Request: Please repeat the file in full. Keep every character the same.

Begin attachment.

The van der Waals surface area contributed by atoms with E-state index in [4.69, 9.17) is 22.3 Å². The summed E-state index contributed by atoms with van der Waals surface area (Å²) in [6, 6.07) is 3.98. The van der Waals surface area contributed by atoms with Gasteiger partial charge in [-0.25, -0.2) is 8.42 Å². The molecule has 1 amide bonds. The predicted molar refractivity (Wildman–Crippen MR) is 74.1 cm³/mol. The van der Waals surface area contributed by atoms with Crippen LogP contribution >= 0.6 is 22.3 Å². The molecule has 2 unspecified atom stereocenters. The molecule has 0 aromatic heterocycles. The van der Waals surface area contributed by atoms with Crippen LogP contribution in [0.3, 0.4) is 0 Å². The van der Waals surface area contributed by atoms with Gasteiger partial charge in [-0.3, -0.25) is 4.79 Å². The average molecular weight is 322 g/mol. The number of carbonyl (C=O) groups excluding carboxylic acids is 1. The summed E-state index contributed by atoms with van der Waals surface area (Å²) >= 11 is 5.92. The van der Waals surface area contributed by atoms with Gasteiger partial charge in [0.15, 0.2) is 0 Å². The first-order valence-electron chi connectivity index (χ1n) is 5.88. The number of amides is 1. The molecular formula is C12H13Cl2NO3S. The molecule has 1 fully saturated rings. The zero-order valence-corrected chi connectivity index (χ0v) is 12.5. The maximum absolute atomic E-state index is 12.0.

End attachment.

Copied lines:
The van der Waals surface area contributed by atoms with E-state index in [4.69, 9.17) is 22.3 Å². The summed E-state index contributed by atoms with van der Waals surface area (Å²) in [6, 6.07) is 3.98. The van der Waals surface area contributed by atoms with Gasteiger partial charge in [-0.25, -0.2) is 8.42 Å². The molecule has 1 amide bonds. The predicted molar refractivity (Wildman–Crippen MR) is 74.1 cm³/mol. The van der Waals surface area contributed by atoms with Crippen LogP contribution >= 0.6 is 22.3 Å². The molecule has 2 unspecified atom stereocenters. The molecule has 0 aromatic heterocycles. The van der Waals surface area contributed by atoms with Crippen LogP contribution in [0.3, 0.4) is 0 Å². The van der Waals surface area contributed by atoms with Gasteiger partial charge in [-0.3, -0.25) is 4.79 Å². The average molecular weight is 322 g/mol. The number of carbonyl (C=O) groups excluding carboxylic acids is 1. The summed E-state index contributed by atoms with van der Waals surface area (Å²) >= 11 is 5.92. The van der Waals surface area contributed by atoms with Gasteiger partial charge in [0.15, 0.2) is 0 Å². The first-order valence-electron chi connectivity index (χ1n) is 5.88. The number of amides is 1. The molecular formula is C12H13Cl2NO3S. The molecule has 1 fully saturated rings. The zero-order valence-corrected chi connectivity index (χ0v) is 12.5. The maximum absolute atomic E-state index is 12.0.